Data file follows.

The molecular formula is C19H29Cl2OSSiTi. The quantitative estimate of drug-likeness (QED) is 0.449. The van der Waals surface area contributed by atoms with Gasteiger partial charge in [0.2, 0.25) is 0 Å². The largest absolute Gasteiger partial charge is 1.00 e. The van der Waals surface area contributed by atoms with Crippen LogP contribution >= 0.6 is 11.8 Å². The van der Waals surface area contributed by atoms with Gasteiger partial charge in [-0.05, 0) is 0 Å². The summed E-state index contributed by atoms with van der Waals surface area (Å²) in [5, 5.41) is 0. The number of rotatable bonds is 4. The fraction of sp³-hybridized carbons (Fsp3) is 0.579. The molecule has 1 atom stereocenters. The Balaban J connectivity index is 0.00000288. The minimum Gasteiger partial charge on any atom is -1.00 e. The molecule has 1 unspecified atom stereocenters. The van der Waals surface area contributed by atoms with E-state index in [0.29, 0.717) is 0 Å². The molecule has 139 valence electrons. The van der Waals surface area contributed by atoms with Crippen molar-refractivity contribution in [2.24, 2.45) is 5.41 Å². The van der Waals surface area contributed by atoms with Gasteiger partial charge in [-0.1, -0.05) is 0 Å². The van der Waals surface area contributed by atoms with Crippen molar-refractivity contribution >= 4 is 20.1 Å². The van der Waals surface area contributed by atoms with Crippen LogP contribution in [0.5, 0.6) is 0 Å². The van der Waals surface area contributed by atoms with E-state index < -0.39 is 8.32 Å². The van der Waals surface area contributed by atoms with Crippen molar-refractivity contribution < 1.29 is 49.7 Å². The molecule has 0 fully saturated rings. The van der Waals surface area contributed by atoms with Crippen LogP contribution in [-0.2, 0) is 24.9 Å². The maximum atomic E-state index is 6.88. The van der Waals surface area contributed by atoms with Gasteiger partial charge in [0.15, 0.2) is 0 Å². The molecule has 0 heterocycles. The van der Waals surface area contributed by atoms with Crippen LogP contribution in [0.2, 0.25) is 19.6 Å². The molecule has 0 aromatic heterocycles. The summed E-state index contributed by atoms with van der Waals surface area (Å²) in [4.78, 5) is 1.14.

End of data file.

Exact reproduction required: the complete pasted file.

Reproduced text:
The molecular formula is C19H29Cl2OSSiTi. The quantitative estimate of drug-likeness (QED) is 0.449. The van der Waals surface area contributed by atoms with Gasteiger partial charge in [0.2, 0.25) is 0 Å². The largest absolute Gasteiger partial charge is 1.00 e. The van der Waals surface area contributed by atoms with Crippen LogP contribution >= 0.6 is 11.8 Å². The van der Waals surface area contributed by atoms with Gasteiger partial charge in [-0.05, 0) is 0 Å². The summed E-state index contributed by atoms with van der Waals surface area (Å²) in [5, 5.41) is 0. The number of rotatable bonds is 4. The fraction of sp³-hybridized carbons (Fsp3) is 0.579. The molecule has 1 atom stereocenters. The Balaban J connectivity index is 0.00000288. The minimum Gasteiger partial charge on any atom is -1.00 e. The molecule has 1 unspecified atom stereocenters. The van der Waals surface area contributed by atoms with E-state index in [0.29, 0.717) is 0 Å². The molecule has 139 valence electrons. The van der Waals surface area contributed by atoms with Crippen molar-refractivity contribution in [2.24, 2.45) is 5.41 Å². The van der Waals surface area contributed by atoms with Gasteiger partial charge in [-0.1, -0.05) is 0 Å². The van der Waals surface area contributed by atoms with Crippen molar-refractivity contribution >= 4 is 20.1 Å². The van der Waals surface area contributed by atoms with Crippen LogP contribution in [0.5, 0.6) is 0 Å². The van der Waals surface area contributed by atoms with E-state index < -0.39 is 8.32 Å². The van der Waals surface area contributed by atoms with Crippen molar-refractivity contribution < 1.29 is 49.7 Å². The molecule has 0 fully saturated rings. The van der Waals surface area contributed by atoms with Crippen LogP contribution in [-0.2, 0) is 24.9 Å². The maximum atomic E-state index is 6.88. The van der Waals surface area contributed by atoms with Gasteiger partial charge in [0.15, 0.2) is 0 Å². The molecule has 0 heterocycles. The van der Waals surface area contributed by atoms with Crippen LogP contribution in [0.2, 0.25) is 19.6 Å². The molecule has 0 aromatic heterocycles. The summed E-state index contributed by atoms with van der Waals surface area (Å²) in [4.78, 5) is 1.14.